The Dish Daily, an online publication focused on technology and entrepreneurship, has partnered with BitWall to launch its Twitter "paywall," allowing readers to view articles after they tweet a link to their followers.

"We're using social media, particularly Twitter, as a means of payment, kind of creating a social currency," says Nic Meliones, cofounder of BitWall, a micropayments provider. "Twitter is the main medium for people to discover content."

In this way, readers promote publishers, bringing the content to a wider audience. If the readers do not have a Twitter account or would prefer not to tweet about what they're reading, they can opt out and instead BitWall posts an advertisement they must view for several seconds. 

"BitWall is a way to engage our audience but not scare them away with a new paywall," says Meaghan Clark, senior editor at The Dish Daily.

The Dish Daily has a little more than 20,000 readers a month and hopes the social paywall will drastically increase the readership, Clark says.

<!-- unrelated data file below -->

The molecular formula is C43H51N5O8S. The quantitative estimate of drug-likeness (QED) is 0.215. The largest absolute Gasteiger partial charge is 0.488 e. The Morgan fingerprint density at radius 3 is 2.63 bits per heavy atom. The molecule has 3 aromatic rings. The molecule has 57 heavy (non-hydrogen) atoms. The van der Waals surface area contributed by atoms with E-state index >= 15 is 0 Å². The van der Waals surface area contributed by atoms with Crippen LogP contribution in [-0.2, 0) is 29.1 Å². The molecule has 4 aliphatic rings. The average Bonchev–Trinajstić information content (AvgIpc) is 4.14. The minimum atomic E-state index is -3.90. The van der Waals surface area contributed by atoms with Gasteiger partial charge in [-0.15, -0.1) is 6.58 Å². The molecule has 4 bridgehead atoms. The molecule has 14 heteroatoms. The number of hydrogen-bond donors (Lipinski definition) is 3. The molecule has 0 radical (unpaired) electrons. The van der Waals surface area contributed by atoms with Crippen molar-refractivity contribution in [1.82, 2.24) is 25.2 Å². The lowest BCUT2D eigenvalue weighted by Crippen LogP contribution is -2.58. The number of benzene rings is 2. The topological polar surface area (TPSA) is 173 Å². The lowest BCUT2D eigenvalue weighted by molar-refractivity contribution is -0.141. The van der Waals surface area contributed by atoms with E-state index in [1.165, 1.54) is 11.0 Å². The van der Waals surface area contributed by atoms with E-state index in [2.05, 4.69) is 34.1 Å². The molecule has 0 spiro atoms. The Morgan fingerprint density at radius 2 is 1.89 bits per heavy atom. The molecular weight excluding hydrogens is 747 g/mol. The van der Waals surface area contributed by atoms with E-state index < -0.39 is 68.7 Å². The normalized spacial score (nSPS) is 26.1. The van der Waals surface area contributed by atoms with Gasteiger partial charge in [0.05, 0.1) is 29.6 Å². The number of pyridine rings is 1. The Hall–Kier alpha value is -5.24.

The advertisement will be specific to the publisher or blogger. For example, if a consumer decides not to tweet what they're reading on The Dish Daily, the publication's generic advertisement with its Facebook and Twitter link will appear. If the consumer is a resident of California, an ad will appear promoting the job fair The Dish Daily is hosting.

BitWall also provides content monetization through Bitcoin, with pay-per-article or pay-per-day models. BitWall creates a customizable pop-up box that appears when readers click to view content.

If readers don't have Bitcoin, they are prompted to create a Coinbase account, a Bitcoin wallet that allows users to buy the digital currency through its service. The Coinbase account can then be linked to a user's BitWall account. 

The Dish Daily is the first publisher to implement the Twitter paywall, and BitWall isn't charging for its use. BitWall is still deciding whether to charge a monthly fee to use its service or whether to share revenue with its customers, Meliones says.

More than 80 publishers and bloggers have signed up for BitWall's service, but some of those may not have fully implemented it yet, he says.

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